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Rotational Energy, finding speed of rotation. Simple Problem.

  • #1

Homework Statement

A pole P (300kg, length = 12m) is sliding on a frictionless surface at 8.28m/s. The pole's velocity is perpendicular to the poles length. A mass N (.5kg) collides with one end of the pole at 1043m/s and sticks.

How fast does the pole rotate after the collision?

Homework Equations

I'm assuming conservation of energy.

Kinetic energy: .5 x M x V2

Rotational Energy: .5 x I x w2

Where I = moment of inertia = 1/12M x L2 (radius was not given in the problem, I'm assuming the moment of inertia for a thin rod)

w = angular speed of rotation

The Attempt at a Solution

Pole's kinetic energy before impact:

.5 x 300kg x 8.28m/s2

Pole's kinetic + rotational energy after impact:

.5 x 300.5kg x v2 + .5 x 1/12*(300.5kg x (12m)2)w2

Due to the conservation of energy:

.5 x 300kg x 8.28m/s2 = .5 x 300.5kg x v2 + .5 x 1/12*(300.5kg x (12m)2)w2

I'm assuming the pole's center of mass is not significantly changed after the collision.

I also know that w(angular speed) = VCenter Mass/R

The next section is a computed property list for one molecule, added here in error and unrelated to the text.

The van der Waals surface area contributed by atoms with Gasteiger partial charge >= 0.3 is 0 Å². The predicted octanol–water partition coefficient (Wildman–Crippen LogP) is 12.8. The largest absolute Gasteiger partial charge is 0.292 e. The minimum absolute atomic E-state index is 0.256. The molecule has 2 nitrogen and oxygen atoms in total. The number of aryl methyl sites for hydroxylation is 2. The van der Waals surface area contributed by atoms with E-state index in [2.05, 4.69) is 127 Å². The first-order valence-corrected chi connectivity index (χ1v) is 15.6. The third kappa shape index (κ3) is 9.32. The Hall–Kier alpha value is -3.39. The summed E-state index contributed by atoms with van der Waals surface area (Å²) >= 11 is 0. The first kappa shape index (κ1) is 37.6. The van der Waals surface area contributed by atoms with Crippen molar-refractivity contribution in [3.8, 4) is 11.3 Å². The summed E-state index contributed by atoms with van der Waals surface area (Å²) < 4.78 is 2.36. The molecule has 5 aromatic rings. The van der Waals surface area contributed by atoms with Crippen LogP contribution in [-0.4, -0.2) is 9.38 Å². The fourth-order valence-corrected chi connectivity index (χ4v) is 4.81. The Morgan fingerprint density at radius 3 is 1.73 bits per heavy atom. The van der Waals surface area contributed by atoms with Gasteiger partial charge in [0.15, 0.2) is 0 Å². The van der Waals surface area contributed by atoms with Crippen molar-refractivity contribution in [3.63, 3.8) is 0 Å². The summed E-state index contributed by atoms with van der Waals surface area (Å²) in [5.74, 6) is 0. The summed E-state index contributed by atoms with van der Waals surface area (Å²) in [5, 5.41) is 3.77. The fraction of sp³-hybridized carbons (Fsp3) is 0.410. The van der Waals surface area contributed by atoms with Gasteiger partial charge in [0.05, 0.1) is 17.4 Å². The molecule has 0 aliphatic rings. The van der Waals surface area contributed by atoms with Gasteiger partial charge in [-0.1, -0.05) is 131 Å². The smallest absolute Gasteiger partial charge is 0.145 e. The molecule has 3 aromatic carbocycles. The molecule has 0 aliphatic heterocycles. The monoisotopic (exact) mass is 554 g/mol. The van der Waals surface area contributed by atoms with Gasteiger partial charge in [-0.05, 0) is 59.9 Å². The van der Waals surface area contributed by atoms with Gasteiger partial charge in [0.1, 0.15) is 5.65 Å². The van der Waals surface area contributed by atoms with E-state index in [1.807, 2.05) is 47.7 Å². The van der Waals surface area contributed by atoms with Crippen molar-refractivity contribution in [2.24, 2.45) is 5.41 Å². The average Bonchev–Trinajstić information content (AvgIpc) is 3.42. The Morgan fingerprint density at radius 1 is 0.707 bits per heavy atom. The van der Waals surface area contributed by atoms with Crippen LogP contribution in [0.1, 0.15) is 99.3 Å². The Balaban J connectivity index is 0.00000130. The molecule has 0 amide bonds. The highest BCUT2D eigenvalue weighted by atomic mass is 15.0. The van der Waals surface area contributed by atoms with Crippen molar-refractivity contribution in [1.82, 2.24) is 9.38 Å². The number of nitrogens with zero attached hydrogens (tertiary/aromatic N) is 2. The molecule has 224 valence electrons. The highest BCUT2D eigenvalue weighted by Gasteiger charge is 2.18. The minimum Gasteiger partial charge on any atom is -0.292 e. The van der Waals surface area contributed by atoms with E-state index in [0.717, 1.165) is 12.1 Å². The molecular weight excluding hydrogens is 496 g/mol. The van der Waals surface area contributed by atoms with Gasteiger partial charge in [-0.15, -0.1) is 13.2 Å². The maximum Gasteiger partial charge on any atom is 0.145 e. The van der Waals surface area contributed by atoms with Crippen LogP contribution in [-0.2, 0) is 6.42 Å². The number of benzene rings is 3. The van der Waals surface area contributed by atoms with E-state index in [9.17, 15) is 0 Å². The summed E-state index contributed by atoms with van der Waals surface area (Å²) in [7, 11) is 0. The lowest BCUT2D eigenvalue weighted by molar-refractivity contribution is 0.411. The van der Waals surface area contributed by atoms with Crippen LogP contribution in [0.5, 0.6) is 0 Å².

However, using this strategy, I result with two unknowns within my equation.

Any help with this is greatly appreciated.

Answers and Replies

  • #2
Science Advisor
Homework Helper
Insights Author
Gold Member
This is a collision. Energy is sometimes conserved in a collision but not when the masses stick together. What quantity other than energy is conserved in a collision, even when the masses stick together?

Are you sure the initial speed of the mass is 1043 m/s? It sounds awfully large.
  • #3
As kuruman said, assuming conservation of energy is incorrect. In fact, in such collisions where the two bodies stick together, so-called 'plastic' collisions, mechanical energy is never conserved (You can prove this by considering a plastic collision between two masses, m1 and m2, in their center of mass system. The total momentum is 0 in this particular system, and yet you have kinetic energy prior to the collision, and none afterwards!)

As for this problem, my suggestion is for you to try and solve it from the system moving along with the pole if you don't succeed in solving from the laboratory system. Things may prove a bit more simple.
In fact, since the question only asks you for the angular velocity of the rod+mass after the collision, solving from the center of mass system is even preferable.

Like kuruman asked, what quantity is always conserved in collisions, even when they're plastic?
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